Ivvavik National Park in Yukon is best suited for the adventurous traveler, as it is only accessible by charter plane. Ivvavik is considered one of the most remote parks in North America, and visiting requires a reservation made time in advance.

The name Ivvavik means “birthplace” from the native indigenous Inuvialuktun language since the park is a major site for caribou calving. The wildlife viewing, hiking, and landscape are some of the most diverse and beautiful in North America, so it is worth it to stay overnight in order to take full advantage.

Ivvavik is also a mecca for rafting, as it is home to many rapids. For beginner rafters, many commercial operators offer tours within the park. If visiting during the early summer, you may be able to catch a glimpse of the caribou migration.

5. Garibaldi Provincial Park, British Columbia

Garibaldi Lake is the star of the national park. Photo: Wikimedia Commons

Entrance Fee: Free with day-use pass

Located in British Columbia, Garibaldi Provincial Park is a magnificent hiking destination year-round. During the summer, you can enjoy the rolling green meadows and hills, and in the winter, the snowcapped mountains against the crystal blue lakes. If visiting the park, one must-see is Garibaldi Lake, the largest lake in the park. When viewing from above, you can find gorgeous panoramic views of the lake, which is surrounded by a vast mountainscape. Some of the best trails to hike to get views of Garibaldi Lake are Diamond Head and Black Tusk. If you want to stay the night at the park, Elfin Lakes Campground offers some of the best camping sites and accommodations starting at $15/night.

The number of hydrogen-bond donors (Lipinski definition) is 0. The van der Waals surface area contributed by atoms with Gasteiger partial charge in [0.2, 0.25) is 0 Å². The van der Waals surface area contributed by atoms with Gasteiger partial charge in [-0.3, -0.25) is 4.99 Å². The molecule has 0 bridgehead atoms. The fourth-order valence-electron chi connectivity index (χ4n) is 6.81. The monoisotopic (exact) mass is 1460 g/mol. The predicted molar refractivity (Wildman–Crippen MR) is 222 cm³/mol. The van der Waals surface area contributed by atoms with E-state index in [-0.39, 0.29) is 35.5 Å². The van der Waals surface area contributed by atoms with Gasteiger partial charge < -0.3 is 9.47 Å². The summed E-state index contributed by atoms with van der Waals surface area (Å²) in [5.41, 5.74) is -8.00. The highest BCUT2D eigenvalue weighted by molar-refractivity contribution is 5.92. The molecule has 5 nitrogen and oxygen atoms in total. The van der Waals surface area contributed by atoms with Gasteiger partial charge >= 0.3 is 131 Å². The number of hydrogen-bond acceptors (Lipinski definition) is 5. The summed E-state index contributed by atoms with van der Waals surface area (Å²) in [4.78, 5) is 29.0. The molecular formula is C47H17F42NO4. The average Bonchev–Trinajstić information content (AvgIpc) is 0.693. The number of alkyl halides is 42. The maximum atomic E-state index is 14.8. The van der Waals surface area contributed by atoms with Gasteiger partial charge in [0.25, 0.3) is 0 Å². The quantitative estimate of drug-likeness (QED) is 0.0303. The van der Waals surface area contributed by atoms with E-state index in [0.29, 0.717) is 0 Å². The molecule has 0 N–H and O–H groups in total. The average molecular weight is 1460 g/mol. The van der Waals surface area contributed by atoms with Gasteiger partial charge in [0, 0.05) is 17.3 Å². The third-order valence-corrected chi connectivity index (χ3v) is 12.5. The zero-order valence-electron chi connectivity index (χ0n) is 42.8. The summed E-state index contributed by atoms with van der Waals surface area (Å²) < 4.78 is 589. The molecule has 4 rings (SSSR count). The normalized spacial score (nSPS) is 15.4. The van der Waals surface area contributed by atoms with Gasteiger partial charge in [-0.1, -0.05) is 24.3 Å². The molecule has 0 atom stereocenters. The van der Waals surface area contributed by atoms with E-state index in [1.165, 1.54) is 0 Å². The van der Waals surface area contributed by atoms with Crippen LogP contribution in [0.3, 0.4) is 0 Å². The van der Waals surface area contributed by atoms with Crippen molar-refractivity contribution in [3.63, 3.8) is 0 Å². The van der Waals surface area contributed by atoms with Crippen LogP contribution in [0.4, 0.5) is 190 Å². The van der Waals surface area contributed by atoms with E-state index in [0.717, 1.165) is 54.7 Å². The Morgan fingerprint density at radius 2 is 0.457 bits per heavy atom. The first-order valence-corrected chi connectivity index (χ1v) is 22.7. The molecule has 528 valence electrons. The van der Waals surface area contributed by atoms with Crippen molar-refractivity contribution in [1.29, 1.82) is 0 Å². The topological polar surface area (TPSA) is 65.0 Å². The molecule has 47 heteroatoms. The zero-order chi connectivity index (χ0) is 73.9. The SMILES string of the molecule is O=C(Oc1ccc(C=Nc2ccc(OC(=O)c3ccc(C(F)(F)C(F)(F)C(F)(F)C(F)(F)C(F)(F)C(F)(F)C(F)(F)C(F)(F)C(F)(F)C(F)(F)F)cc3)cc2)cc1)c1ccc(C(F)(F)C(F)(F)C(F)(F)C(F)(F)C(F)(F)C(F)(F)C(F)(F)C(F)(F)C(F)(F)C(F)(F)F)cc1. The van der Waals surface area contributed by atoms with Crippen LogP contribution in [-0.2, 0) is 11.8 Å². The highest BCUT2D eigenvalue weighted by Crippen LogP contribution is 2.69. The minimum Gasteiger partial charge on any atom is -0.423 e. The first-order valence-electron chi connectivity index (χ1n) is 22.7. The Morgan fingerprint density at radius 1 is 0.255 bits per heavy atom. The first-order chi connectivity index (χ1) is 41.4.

6. Yoho National Park of Canada, British Columbia

Lake O’Hara is one of the most famous lakes of Yoho National Park. Photo: Wikimedia Commons

Entrance fee: $10.50 CAD

Nestled in the Canadian Rockies, Yoho National Park is also a very popular destination for outdoor enthusiast travelers. Since the park is recognized for its rocky landscape and cliffsides, it is a mecca for rock climbers. Some of the best crags for rock climbing in the park include Takakkaw Falls and Lake Louise.

In terms of hiking, you cannot go to Yoho National Park without seeing Lake O’Hara, the cardinal landmark of the park. Many trails lead to higher altitude viewpoints, which give you incredible panoramic views of the bright blue lake. The most popular routes for views of the lake include the MacArthur Pass, Linda Lake Circuit, and Lake Osea Trail.

7. Gros Morne National Park, Newfoundland

Gros Morne is the best place to see the fjord landscape of Canada. Photo: VisitGrosMorne | Flickr

Entrance fee: $10.50 CAD

Gros Morne National Park is one of the most popular parks in the Newfoundland region and is a UNESCO World Heritage Site. This park is most recognized for its fjord landscapes, which is a long, deep, and narrow bodies of water surrounded by steep cliffs. The park measures over 1,800 square kilometers and offers an endless array of attractions for visitors.

The most iconic viewpoint in Gros Morne is Western Brook Pond, which offers the perfect viewpoint of the fjord opening. If hiking is not your thing, you can also opt for a boat tour of the fjord, where you can sit back and take in more of the landscape. Bon Tours is the most recognized operator of these tours, with tickets starting at $72 per person.

Final Thoughts

If you are a hiking enthusiast, there is no doubt that Canada is already on your bucket list for hiking destinations. Canada has some of the most beautiful national parks in North America, and arguably the world.